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| Causus bilineatus|
The average length is 30-50 cm with a reported maximum of 65 cm.
The head is slightly distinct from the neck, while the snout is fairly long and tapering. Midbody there are 15-18 rows of dorsal scales that are weakly keeled and have a soft and velvety appearance. The ventral scales number 122-141 in males and 128-144 in females. There are 18-30 subcaudals.
The color pattern consists of an ash to auburn to brown ground color, overlaid with numerous irregular or vaguely rectangular black dorsal patches. These patches lie within two distinct and narrow pale stripes that run the length of the body. The belly color is dark to dark cream.
Angola, northern Zambia, DR Congo (Shaba Province) and Rwanda. The type locality is given as "between Benguella and Bihe" (Angola). Bocage (1895) listed "Duque de Bragança, Quissanga, Cacouda, and Huilla" (Angola) for the localities.
Occurs in moist savanna, forest-savannah environments and swampy habitats. Wild-caught specimens found to have eaten clawed frogs, Xenopus, suggest a more aquatic nature than other species.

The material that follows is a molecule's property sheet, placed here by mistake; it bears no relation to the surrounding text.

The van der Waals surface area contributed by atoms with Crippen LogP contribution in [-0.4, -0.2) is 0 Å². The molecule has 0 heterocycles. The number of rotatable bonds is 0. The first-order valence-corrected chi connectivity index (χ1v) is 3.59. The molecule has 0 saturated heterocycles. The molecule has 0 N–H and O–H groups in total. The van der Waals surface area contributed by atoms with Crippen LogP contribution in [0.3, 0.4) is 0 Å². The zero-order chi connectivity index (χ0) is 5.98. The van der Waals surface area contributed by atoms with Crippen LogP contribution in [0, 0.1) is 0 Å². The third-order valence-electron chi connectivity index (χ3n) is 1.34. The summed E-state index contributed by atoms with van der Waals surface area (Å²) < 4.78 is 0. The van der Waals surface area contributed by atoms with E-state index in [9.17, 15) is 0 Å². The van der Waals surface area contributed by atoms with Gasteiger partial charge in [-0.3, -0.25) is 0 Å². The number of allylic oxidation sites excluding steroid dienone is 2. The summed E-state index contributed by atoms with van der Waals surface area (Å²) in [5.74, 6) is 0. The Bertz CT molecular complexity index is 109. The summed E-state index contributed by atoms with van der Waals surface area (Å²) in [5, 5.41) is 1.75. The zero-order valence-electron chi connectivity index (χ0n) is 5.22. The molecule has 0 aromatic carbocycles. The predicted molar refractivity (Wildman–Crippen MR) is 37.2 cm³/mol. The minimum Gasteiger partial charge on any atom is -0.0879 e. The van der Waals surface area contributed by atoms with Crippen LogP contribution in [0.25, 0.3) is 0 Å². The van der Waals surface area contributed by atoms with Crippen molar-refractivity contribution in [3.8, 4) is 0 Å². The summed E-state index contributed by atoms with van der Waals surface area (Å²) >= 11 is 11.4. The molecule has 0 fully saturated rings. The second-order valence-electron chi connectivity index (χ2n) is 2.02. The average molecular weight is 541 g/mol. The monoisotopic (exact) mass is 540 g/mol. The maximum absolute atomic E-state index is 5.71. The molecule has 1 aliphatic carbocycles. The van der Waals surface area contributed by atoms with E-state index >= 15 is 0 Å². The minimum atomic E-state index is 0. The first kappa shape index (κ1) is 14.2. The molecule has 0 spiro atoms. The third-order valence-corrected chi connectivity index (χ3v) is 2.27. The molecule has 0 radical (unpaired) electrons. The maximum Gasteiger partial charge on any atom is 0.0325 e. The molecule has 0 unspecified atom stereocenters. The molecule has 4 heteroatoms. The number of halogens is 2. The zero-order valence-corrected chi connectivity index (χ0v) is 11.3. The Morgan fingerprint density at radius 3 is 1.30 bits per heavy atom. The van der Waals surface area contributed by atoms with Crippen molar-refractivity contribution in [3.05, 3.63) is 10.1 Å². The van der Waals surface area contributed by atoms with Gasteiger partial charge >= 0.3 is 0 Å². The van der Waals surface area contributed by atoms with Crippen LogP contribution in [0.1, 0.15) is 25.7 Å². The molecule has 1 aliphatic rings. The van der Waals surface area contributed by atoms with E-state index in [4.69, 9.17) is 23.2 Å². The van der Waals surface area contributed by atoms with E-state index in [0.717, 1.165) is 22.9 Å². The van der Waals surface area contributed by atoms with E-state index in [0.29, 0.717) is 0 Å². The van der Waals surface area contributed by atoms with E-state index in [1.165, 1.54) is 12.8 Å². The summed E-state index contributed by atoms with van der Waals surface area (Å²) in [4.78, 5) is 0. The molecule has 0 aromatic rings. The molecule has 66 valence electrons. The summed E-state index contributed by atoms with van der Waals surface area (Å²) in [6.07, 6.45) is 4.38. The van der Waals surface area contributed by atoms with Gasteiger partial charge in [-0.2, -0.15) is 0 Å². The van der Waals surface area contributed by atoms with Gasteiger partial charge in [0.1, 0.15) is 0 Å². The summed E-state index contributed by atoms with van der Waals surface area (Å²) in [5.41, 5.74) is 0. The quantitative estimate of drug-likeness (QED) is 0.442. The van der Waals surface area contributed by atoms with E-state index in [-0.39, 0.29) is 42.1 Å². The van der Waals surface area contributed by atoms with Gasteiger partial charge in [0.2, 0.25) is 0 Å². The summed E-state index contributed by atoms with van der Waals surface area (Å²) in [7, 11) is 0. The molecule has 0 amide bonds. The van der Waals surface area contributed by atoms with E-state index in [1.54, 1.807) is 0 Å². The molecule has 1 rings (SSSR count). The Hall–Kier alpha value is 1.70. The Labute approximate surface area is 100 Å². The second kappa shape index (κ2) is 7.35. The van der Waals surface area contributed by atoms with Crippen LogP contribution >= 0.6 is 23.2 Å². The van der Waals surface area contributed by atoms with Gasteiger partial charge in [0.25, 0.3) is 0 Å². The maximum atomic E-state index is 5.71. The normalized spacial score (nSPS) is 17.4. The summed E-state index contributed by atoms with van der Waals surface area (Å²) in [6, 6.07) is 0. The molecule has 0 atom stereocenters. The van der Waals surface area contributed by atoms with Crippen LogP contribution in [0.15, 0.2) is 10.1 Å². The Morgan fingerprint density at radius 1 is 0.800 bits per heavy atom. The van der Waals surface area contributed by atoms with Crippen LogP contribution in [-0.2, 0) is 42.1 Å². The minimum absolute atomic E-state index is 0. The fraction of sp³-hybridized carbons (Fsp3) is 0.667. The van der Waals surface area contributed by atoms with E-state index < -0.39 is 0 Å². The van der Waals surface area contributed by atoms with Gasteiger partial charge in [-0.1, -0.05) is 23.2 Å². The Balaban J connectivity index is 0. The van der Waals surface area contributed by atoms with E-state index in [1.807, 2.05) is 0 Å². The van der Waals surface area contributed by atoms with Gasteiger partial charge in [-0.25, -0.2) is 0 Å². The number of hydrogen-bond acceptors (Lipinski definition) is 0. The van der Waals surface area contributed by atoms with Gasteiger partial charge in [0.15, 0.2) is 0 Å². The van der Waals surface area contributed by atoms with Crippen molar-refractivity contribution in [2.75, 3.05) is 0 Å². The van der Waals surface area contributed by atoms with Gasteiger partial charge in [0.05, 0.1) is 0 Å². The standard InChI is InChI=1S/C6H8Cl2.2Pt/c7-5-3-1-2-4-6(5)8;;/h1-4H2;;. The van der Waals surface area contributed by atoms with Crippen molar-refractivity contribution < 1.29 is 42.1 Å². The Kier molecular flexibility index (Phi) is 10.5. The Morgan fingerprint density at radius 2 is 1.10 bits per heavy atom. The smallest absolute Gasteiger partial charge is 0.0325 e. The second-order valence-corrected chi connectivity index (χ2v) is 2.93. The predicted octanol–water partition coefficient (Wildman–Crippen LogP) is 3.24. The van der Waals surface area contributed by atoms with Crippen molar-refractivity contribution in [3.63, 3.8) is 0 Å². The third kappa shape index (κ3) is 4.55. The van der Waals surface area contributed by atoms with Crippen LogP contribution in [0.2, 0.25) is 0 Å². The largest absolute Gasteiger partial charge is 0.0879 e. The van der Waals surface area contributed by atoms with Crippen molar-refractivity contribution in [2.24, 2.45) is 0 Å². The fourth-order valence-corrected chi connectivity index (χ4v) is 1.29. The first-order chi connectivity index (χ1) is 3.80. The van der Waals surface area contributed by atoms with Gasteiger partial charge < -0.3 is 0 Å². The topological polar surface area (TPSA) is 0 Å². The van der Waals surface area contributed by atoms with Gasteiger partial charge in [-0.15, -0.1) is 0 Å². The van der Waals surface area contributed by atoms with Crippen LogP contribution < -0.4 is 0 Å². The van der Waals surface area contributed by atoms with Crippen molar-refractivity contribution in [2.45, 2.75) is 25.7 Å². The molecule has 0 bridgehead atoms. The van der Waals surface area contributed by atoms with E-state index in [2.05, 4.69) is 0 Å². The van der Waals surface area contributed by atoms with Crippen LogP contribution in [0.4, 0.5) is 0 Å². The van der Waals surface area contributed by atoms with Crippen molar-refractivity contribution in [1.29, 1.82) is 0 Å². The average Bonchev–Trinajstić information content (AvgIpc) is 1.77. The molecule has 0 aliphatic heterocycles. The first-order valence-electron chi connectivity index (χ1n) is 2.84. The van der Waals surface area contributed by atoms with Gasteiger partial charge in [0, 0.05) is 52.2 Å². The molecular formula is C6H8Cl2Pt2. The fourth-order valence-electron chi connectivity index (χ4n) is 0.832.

- McDiarmid RW, Campbell JA, Touré T. 1999. Snake Species of the World: A Taxonomic and Geographic Reference, vol. 1. Herpetologists' League. 511 pp. ISBN 1-893777-00-6 (series). ISBN 1-893777-01-4 (volume).
- Mallow D, Ludwig D, Nilson G. 2003. True Vipers: Natural History and Toxinology of Old World Vipers. Krieger Publishing Company, Malabar, Florida. 359 pp. ISBN 0-89464-877-2.
- Spawls S, Branch B. 1995. The Dangerous Snakes of Africa. Ralph Curtis Books. Dubai: Oriental Press. 192 pp. ISBN 0-88359-029-8.
- Causus bilineatus (TSN 634835) at Integrated Taxonomic Information System. Accessed 24 March 2007.